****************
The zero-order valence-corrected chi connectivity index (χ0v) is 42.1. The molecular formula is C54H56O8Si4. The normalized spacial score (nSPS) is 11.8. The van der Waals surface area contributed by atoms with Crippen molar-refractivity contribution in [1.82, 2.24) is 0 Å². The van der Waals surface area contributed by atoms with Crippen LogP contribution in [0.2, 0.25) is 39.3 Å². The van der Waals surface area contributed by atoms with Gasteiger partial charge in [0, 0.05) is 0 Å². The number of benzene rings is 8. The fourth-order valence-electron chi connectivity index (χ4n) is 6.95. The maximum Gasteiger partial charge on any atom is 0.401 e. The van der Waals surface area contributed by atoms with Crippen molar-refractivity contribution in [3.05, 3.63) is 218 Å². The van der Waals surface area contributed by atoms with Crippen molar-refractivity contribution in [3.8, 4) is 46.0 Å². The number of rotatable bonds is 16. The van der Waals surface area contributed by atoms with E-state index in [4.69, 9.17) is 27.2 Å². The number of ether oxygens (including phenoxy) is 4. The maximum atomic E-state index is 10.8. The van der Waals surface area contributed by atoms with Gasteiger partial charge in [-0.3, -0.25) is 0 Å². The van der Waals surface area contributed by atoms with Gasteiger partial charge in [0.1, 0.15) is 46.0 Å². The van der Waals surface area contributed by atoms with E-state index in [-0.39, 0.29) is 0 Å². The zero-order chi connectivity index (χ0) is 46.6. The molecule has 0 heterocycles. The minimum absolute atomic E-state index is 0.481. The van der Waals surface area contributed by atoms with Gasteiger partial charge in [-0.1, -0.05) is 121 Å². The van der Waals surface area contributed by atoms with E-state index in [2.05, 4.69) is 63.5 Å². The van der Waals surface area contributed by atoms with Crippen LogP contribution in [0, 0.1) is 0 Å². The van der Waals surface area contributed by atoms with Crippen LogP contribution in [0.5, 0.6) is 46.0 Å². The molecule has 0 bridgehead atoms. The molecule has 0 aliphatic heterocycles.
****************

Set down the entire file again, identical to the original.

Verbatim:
The zero-order valence-corrected chi connectivity index (χ0v) is 42.1. The molecular formula is C54H56O8Si4. The normalized spacial score (nSPS) is 11.8. The van der Waals surface area contributed by atoms with Crippen molar-refractivity contribution in [1.82, 2.24) is 0 Å². The van der Waals surface area contributed by atoms with Crippen LogP contribution in [0.2, 0.25) is 39.3 Å². The van der Waals surface area contributed by atoms with Gasteiger partial charge in [0, 0.05) is 0 Å². The number of benzene rings is 8. The fourth-order valence-electron chi connectivity index (χ4n) is 6.95. The maximum Gasteiger partial charge on any atom is 0.401 e. The van der Waals surface area contributed by atoms with Crippen molar-refractivity contribution in [3.05, 3.63) is 218 Å². The van der Waals surface area contributed by atoms with Crippen molar-refractivity contribution in [3.8, 4) is 46.0 Å². The number of rotatable bonds is 16. The van der Waals surface area contributed by atoms with E-state index in [4.69, 9.17) is 27.2 Å². The number of ether oxygens (including phenoxy) is 4. The maximum atomic E-state index is 10.8. The van der Waals surface area contributed by atoms with Gasteiger partial charge in [-0.3, -0.25) is 0 Å². The van der Waals surface area contributed by atoms with Gasteiger partial charge in [0.1, 0.15) is 46.0 Å². The van der Waals surface area contributed by atoms with E-state index in [-0.39, 0.29) is 0 Å². The zero-order chi connectivity index (χ0) is 46.6. The molecule has 0 heterocycles. The minimum absolute atomic E-state index is 0.481. The van der Waals surface area contributed by atoms with Gasteiger partial charge in [-0.1, -0.05) is 121 Å². The van der Waals surface area contributed by atoms with E-state index in [2.05, 4.69) is 63.5 Å². The van der Waals surface area contributed by atoms with Crippen LogP contribution in [0, 0.1) is 0 Å². The van der Waals surface area contributed by atoms with Crippen LogP contribution in [0.5, 0.6) is 46.0 Å². The molecule has 0 bridgehead atoms. The molecule has 0 aliphatic heterocycles.